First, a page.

• Make the program multigenerational and multicultural: No employee recognition program can be successful unless the rewards being offered are relevant and meaningful for all employees, regardless of age or culture. While taking generational and cultural differences among the workforce into account is no small feat for HR, the benefits are well worth the effort. A simple and direct way to gain a better understanding of what types of rewards might be preferred by employees of different generations and cultures is to ask them in an anonymous survey what culture they most closely relate to and what types of rewards motivate them most.
  • Give personalized rewards: While giving a reward that best matches the employee’s age and cultural background is critical, making that reward personal to them by including a note of thanks from upper management will go a long way in making the employee feel truly valued and appreciated. Long after the money is spent or the luster of the gift is gone, the power of a personal note or letter of recognition will continue to reinforce and reproduce positive employee behaviors.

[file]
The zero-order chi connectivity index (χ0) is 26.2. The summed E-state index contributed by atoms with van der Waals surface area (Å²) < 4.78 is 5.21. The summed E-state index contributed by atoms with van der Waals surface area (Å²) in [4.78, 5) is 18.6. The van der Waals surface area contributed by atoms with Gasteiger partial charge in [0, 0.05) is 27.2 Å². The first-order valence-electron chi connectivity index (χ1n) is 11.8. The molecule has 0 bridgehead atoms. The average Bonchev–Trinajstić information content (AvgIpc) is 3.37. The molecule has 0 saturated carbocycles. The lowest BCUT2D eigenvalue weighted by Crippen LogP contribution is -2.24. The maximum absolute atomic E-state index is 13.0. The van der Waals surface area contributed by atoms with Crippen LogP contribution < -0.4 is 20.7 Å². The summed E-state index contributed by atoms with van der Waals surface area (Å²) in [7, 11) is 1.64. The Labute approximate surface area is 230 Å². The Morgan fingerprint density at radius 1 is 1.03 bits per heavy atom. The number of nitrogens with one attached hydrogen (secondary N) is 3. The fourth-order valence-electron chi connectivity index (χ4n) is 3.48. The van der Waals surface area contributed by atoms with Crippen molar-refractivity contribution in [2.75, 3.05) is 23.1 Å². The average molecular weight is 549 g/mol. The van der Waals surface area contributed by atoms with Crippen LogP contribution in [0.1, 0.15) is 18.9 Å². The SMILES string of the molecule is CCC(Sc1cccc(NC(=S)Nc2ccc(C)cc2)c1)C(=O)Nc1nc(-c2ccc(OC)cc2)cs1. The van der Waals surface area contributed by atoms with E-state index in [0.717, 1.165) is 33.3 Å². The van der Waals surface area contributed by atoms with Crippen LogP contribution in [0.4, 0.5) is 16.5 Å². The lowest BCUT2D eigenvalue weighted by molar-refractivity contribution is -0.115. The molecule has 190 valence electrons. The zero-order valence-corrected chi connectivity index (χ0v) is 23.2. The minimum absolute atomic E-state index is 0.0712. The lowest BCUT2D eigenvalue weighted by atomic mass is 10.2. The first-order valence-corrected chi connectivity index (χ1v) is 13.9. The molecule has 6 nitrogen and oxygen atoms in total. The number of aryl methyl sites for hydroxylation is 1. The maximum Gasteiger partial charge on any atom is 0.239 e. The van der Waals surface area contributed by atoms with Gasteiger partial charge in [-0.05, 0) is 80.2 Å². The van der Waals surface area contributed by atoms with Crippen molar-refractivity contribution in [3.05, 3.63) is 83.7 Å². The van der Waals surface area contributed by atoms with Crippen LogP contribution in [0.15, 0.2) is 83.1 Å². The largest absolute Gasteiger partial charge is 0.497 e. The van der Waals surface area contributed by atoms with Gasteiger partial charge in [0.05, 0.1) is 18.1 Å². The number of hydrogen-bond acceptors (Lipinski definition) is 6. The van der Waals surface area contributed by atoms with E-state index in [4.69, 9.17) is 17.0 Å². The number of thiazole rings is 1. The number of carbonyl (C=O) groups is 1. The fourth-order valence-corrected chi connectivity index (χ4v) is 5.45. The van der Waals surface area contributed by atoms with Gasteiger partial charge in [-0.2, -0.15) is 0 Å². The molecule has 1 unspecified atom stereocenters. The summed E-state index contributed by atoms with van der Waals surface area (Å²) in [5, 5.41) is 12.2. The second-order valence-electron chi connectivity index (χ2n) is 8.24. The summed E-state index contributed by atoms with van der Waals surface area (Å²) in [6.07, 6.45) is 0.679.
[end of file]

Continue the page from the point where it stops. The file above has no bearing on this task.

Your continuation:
• Leverage technology: In order to be successful, employee reward programs must be effectively and efficiently communicated and promoted in order to maximize employee participation. In today’s tech connected world there are all kinds of ways to promote programs and educate employees using the communications platforms that they are most familiar with. Web based platforms, email, and social media are just a few tools that can be used to give extra depth and relevance to reward programs. And many companies are discovering the power of recognizing employees through social media platforms and delivering their rewards digitally.